According to the Army, 140 kilograms of depleted uranium were confirmed to have been shipped to Hawaii. That would fit in a 10-inch by 10-inch by 20-inch box, according to Marquez.

Those shipments became known after tail assemblies of the rounds were found at Schofield in 2005 and subsequently at PTA, a 133,000-acre training area located off Saddle Road between Mauna Kea and Mauna Loa.

Since then, studies have been done by multiple agencies and the Waikii Ranch Homeowners Association. None have identified higher than normal radiation levels.

Waikii Ranch is the closest community to the training area.

“The level of DU in the dust sample is so low as to be statistically insignificant,” David Bigelow, Waikii association depleted uranium program manager, wrote to members in 2008. “… From this we conclude that we have not been exposed to DU.”

Depleted uranium is 40 percent less radioactive than uranium, which occurs naturally in the environment.

Jeff Eckerd, state Department of Health radiological branch manager, said the stream bed, which is dry except for periods of rainfall, is a more likely pathway for migration of depleted uranium since the heavy metal would likely only travel a couple hundred yards if aerosolized through use of high explosives in the impact area. Depleted uranium is 60 percent heavier than lead, he said.

Jim Albertini of Kurtistown, who has organized protests of PTA, said the monitoring plan and past surveys have been insufficient or faulty. He said the depleted uranium fragments should be cleaned up.

“How much DU was used we don’t know,” Albertini said in an email.

Hamilton said there is unexploded ordnance in the impact area, so it’s not safe to send people.

It’s not known how many spotting rounds were used at PTA versus Schofield.

A 2011 report commissioned by the Army Corps of Engineers looked at the possibility of depleted uranium becoming aerosolized due to use of high explosives in the training area. It stated that under the worst-case conditions, airborne concentrations at PTA boundaries would be well below health guidelines.

The report also notes 714 spotting rounds were confirmed to have been shipped to Hawaii but, 2,050 would have been needed to meet training requirements during the six-year program. The report said it modeled both scenarios and assumed all the rounds were used at PTA.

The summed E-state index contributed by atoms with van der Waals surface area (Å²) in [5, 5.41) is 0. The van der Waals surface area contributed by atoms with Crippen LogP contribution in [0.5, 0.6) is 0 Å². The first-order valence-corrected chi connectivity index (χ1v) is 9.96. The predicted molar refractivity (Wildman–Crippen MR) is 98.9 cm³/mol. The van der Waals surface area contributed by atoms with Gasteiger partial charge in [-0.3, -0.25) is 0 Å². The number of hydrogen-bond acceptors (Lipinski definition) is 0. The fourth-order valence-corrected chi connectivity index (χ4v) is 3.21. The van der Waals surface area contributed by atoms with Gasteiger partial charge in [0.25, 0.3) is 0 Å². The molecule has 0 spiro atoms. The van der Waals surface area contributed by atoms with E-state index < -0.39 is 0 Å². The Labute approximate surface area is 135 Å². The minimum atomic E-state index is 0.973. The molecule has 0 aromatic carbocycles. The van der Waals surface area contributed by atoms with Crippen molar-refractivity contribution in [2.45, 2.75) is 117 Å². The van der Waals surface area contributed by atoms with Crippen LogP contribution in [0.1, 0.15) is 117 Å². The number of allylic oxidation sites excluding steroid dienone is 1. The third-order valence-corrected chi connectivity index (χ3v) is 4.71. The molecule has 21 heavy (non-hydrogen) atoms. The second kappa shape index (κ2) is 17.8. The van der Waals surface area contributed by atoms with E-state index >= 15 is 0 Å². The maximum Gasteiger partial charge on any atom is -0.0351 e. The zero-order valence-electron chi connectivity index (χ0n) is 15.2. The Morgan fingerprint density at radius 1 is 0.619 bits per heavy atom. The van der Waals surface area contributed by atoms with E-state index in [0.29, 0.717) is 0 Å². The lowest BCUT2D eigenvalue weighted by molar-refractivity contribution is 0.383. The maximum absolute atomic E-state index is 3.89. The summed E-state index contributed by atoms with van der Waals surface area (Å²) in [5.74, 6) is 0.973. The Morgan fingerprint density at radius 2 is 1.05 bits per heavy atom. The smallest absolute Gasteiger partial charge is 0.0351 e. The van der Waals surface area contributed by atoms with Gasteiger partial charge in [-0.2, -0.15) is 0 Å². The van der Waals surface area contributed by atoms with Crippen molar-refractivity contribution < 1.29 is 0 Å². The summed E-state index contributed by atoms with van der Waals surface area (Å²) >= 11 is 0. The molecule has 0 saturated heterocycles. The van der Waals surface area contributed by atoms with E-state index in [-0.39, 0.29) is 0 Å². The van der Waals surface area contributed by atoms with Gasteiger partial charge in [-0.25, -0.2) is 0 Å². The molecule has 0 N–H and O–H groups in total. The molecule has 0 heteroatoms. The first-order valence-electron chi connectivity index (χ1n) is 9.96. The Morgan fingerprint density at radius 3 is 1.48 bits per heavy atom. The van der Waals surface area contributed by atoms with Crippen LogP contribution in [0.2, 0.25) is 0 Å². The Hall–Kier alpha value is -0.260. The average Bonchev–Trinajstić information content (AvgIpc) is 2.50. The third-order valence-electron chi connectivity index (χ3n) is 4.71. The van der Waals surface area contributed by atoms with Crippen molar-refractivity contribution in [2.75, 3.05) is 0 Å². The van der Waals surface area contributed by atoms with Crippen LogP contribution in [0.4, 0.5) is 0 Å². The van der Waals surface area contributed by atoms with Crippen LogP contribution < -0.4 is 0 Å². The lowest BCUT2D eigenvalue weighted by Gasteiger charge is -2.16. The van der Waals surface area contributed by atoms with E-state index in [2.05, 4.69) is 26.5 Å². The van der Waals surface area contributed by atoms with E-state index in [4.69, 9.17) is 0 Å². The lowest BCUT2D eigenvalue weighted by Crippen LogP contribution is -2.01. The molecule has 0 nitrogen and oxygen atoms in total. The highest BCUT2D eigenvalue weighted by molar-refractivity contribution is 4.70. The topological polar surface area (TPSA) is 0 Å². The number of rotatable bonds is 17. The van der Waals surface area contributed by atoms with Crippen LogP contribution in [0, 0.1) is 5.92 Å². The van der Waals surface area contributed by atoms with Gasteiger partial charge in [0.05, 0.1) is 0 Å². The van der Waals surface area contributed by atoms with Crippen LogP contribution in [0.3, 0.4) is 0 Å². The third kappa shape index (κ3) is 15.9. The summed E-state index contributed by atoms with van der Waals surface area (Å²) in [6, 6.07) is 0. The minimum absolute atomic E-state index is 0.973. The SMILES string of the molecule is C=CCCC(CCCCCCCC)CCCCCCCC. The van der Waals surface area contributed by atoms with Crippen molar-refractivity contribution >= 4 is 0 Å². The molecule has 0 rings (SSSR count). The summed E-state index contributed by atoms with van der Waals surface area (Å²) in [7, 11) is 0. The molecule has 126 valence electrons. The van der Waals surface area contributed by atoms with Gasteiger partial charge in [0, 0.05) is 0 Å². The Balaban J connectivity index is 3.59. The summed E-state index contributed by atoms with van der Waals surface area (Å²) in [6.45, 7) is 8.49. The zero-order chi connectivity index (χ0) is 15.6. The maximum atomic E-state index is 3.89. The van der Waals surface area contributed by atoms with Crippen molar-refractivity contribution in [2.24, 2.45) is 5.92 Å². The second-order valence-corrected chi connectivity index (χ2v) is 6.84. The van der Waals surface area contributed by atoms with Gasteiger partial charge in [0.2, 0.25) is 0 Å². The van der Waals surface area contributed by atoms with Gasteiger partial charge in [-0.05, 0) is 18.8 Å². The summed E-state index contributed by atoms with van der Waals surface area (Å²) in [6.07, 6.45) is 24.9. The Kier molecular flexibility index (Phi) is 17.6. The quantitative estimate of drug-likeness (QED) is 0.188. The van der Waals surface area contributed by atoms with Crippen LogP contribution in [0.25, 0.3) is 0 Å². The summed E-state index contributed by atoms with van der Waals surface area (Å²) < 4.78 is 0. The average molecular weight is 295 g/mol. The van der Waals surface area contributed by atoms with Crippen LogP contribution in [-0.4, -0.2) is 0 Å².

The plan doesn’t involve additional air monitoring, a point noted by petitioners.

“The current proposed 1 site sediment sample miles northwest of the impact area, taken every several months, weather permitting, is completely unsatisfactory,” Albertini said in his petition.

Albertini said the whole training area should be surveyed, and PTA, which includes federal and some state land, should be returned to the “Hawaiian people, and the restored nation of Hawaii.”

Past air sampling was done by a consultant for the Army at three locations along Saddle Road and the state health department in Waikoloa Village.

Samples taken near Saddle Road in 2009 and 2010 were well below health guidelines, according to the reports. That included periods where live-fire training occurred.

Air sampling in Waikoloa from February 2009 to May 2009 found normal background levels of natural uranium, according to the Health Department.

Eckerd said he doesn’t think additional air sampling would find anything based on the past samples.

“I haven’t seen anything in any of our surveys that would indicate anything other than naturally occurring radiation,” he said. “… The question becomes: How much is enough?”

Other reports include a consultation by the U.S. Department of Health and Human Services. That agency said no adverse effects for the public were expected.

Other petitioners are Cory Harden and Ruth Aloua.